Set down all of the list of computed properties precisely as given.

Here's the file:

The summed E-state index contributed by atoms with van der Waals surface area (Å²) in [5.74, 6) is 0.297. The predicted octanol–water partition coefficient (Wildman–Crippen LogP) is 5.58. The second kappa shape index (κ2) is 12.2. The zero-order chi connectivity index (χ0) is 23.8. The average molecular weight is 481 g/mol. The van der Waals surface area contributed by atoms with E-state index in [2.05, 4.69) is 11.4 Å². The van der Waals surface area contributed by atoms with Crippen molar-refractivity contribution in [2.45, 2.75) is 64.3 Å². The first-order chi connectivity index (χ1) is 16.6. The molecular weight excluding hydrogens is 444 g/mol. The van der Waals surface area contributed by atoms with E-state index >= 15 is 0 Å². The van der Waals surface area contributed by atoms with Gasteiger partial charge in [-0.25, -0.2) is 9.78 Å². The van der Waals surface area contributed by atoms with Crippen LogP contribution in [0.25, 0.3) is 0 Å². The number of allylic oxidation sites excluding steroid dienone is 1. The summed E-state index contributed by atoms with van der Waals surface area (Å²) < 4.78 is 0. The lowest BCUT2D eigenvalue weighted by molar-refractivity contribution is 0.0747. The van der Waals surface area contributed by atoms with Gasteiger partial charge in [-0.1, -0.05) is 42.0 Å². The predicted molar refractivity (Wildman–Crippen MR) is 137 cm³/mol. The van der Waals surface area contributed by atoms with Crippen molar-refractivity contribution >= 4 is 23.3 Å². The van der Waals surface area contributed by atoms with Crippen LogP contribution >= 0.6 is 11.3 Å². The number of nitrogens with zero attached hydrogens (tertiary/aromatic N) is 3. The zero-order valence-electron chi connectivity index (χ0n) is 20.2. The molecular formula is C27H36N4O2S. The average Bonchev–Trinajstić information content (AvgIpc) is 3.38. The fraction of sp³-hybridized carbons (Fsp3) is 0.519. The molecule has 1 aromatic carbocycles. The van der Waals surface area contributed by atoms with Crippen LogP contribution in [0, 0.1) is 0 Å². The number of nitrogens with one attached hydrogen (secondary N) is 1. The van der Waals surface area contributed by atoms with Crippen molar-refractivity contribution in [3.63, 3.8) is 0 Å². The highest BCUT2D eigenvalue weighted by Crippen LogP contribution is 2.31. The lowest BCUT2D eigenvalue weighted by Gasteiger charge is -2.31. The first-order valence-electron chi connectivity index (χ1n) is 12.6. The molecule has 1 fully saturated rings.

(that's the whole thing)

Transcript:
The summed E-state index contributed by atoms with van der Waals surface area (Å²) in [5.74, 6) is 0.297. The predicted octanol–water partition coefficient (Wildman–Crippen LogP) is 5.58. The second kappa shape index (κ2) is 12.2. The zero-order chi connectivity index (χ0) is 23.8. The average molecular weight is 481 g/mol. The van der Waals surface area contributed by atoms with E-state index in [2.05, 4.69) is 11.4 Å². The van der Waals surface area contributed by atoms with Crippen molar-refractivity contribution in [2.45, 2.75) is 64.3 Å². The first-order chi connectivity index (χ1) is 16.6. The molecular weight excluding hydrogens is 444 g/mol. The van der Waals surface area contributed by atoms with E-state index >= 15 is 0 Å². The van der Waals surface area contributed by atoms with Gasteiger partial charge in [-0.25, -0.2) is 9.78 Å². The van der Waals surface area contributed by atoms with Crippen LogP contribution in [0.25, 0.3) is 0 Å². The number of allylic oxidation sites excluding steroid dienone is 1. The summed E-state index contributed by atoms with van der Waals surface area (Å²) < 4.78 is 0. The lowest BCUT2D eigenvalue weighted by molar-refractivity contribution is 0.0747. The van der Waals surface area contributed by atoms with Gasteiger partial charge in [-0.1, -0.05) is 42.0 Å². The predicted molar refractivity (Wildman–Crippen MR) is 137 cm³/mol. The van der Waals surface area contributed by atoms with Crippen molar-refractivity contribution >= 4 is 23.3 Å². The van der Waals surface area contributed by atoms with Crippen LogP contribution >= 0.6 is 11.3 Å². The number of nitrogens with zero attached hydrogens (tertiary/aromatic N) is 3. The zero-order valence-electron chi connectivity index (χ0n) is 20.2. The molecular formula is C27H36N4O2S. The average Bonchev–Trinajstić information content (AvgIpc) is 3.38. The fraction of sp³-hybridized carbons (Fsp3) is 0.519. The molecule has 1 aromatic carbocycles. The van der Waals surface area contributed by atoms with Crippen LogP contribution in [0, 0.1) is 0 Å². The number of nitrogens with one attached hydrogen (secondary N) is 1. The van der Waals surface area contributed by atoms with Crippen molar-refractivity contribution in [3.63, 3.8) is 0 Å². The highest BCUT2D eigenvalue weighted by Crippen LogP contribution is 2.31. The lowest BCUT2D eigenvalue weighted by Gasteiger charge is -2.31. The first-order valence-electron chi connectivity index (χ1n) is 12.6. The molecule has 1 fully saturated rings.